I enjoyed reading this book immensely, although it does need to be taken with a sense of humor in places.
Santiago Ramon y Cajal instructed his followeI enjoyed reading this book immensely, although it does need to be taken with a sense of humor in places.
Santiago Ramon y Cajal instructed his followers to build character in order to become fully dedicated to the task of collecting detailed data about nature and fully immersed in a narrow niche that one is studying. He cautioned against getting caught up in useless distractions: excessive theorizing, authority worship, gossip, or relationship troubles.
The following quote sums up a great deal of the value system that Dr. Cajal prescribed to young scientists:
...a scholar's positive contribution is measured by the sum of the original data that he contributes. Hypotheses come and go but data remain. Theories desert us, while data defend us. They are our true resources, our real estate, and our best pedigree. In the eternal shifting of things, only they will save us from the ravages of time and from the forgetfulness or injustice of men. (Kindle Locations 934-936).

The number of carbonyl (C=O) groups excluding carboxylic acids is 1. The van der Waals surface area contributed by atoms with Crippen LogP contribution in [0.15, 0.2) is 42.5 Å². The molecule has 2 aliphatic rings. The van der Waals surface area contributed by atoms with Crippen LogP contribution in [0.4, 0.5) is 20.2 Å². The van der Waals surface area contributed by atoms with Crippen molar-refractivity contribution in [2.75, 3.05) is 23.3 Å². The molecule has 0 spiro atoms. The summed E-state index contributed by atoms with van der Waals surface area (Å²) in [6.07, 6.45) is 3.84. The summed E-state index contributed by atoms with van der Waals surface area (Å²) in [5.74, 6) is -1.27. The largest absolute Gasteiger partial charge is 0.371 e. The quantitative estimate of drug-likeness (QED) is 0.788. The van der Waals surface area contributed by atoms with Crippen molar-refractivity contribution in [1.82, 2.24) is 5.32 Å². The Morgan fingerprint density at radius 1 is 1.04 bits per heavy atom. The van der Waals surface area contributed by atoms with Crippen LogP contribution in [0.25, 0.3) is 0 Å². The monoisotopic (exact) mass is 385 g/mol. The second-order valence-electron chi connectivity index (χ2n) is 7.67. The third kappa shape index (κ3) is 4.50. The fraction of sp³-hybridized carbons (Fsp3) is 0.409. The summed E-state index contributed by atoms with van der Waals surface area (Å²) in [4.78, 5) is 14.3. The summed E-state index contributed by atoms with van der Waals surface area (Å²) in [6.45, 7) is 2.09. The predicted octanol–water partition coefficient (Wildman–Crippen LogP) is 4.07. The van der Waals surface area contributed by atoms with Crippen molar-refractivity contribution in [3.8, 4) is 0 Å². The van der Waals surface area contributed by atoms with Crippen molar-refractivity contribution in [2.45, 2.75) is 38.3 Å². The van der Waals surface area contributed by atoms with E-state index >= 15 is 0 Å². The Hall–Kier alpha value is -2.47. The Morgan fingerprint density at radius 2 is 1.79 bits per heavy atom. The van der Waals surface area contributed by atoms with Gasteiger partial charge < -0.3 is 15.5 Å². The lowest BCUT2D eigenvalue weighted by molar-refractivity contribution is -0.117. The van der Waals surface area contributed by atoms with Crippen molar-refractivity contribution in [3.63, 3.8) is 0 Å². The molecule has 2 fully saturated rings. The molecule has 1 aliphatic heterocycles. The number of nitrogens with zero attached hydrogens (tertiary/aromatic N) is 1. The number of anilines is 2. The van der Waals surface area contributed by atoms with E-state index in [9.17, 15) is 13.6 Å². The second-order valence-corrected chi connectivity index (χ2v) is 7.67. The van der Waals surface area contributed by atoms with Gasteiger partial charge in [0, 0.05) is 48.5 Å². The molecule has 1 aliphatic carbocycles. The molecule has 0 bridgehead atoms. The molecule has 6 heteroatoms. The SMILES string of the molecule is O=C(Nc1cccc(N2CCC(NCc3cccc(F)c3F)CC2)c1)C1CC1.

Of course, the chapter on marriage and relationship advice is hilarious:
For the man of science, the aid of a wife is just as necessary in youth as in old age. A woman at one's side may be likened to a knapsack in battle: without the accessory one fights unencumbered, but after the battle, then what? (Kindle Locations 1078-1079)